In some games, the program may include an in-game reset or refresh to the players' decks based on one or more predetermined criteria. Such a reset or refresh may restore used effects to players' decks, and may be helpful, for example, in longer games at a time when the players are likely to have exhausted their decks. The in-game refresh may occur at a predetermined time in the game (e.g., after 20 minutes), or after one or more predetermined criteria are met (e.g., all players meet, or upon the first player meeting, a particular experience level in the game, or attain a certain technology or technological age). In step 614, a check may be made to determine whether an in-game refresh is to occur to the player's deck of effects. If a refresh is to occur, the players' decks may be restored in step 615 to their original state at the start of the game. Alternatively, players may select or assemble multiple decks in step 602, and may designate one for use upon a game reset. This may be helpful, for example, when players wish to use different effects for later stages of a game, and in such a situation, step 615 results in the replacement of the player's first deck with the later one.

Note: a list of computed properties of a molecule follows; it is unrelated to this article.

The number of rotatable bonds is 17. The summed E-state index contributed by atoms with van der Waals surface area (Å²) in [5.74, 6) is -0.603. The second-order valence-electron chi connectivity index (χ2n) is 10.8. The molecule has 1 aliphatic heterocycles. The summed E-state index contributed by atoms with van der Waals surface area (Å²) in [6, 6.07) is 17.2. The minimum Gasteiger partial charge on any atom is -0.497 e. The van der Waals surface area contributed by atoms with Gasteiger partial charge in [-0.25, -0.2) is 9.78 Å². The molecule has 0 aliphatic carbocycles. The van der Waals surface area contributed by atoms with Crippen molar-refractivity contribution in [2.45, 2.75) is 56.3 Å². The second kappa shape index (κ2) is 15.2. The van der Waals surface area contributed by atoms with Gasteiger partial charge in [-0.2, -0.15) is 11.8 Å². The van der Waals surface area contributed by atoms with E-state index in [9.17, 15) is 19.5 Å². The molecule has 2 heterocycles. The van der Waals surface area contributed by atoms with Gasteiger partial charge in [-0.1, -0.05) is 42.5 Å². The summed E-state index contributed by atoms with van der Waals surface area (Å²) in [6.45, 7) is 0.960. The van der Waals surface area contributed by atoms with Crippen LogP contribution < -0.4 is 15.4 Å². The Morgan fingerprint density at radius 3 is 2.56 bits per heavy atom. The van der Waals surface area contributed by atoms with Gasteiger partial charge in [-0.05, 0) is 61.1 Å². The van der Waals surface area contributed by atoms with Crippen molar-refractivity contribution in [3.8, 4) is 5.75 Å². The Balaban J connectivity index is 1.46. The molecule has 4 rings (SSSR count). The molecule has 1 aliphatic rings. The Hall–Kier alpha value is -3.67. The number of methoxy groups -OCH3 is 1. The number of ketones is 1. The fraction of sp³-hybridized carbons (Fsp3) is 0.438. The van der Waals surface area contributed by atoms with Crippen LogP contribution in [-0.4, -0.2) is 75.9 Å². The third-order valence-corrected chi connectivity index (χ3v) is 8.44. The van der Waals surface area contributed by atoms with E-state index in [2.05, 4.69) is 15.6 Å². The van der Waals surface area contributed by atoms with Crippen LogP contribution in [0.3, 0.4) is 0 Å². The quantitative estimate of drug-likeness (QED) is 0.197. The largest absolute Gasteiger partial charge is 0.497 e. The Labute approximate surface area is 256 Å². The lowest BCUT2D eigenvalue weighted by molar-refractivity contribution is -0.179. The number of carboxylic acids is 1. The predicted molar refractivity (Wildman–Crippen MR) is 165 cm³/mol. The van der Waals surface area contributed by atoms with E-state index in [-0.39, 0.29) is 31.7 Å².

In step 616, the process may check to determine whether the game has ended. If the game has not ended, the process may return to step 605 (the steps in FIGS. 6a and 6b are pertinent to the home city and effects, but other game processes may occur as well, such as the actual running of the game, combat, etc., that are not depicted). If the game has ended (e.g., when a victory condition has been met by one of the players), the process may move to step 617, and experience points earned by a player in the current game may be tallied and added to the total experience points for each player's home city. If desired, a minimal condition may be placed on the awarding of such points. For example, losing players may be required to have survived for at least a predetermined amount of time (e.g., 2 minutes) before any points will be credited to their totals.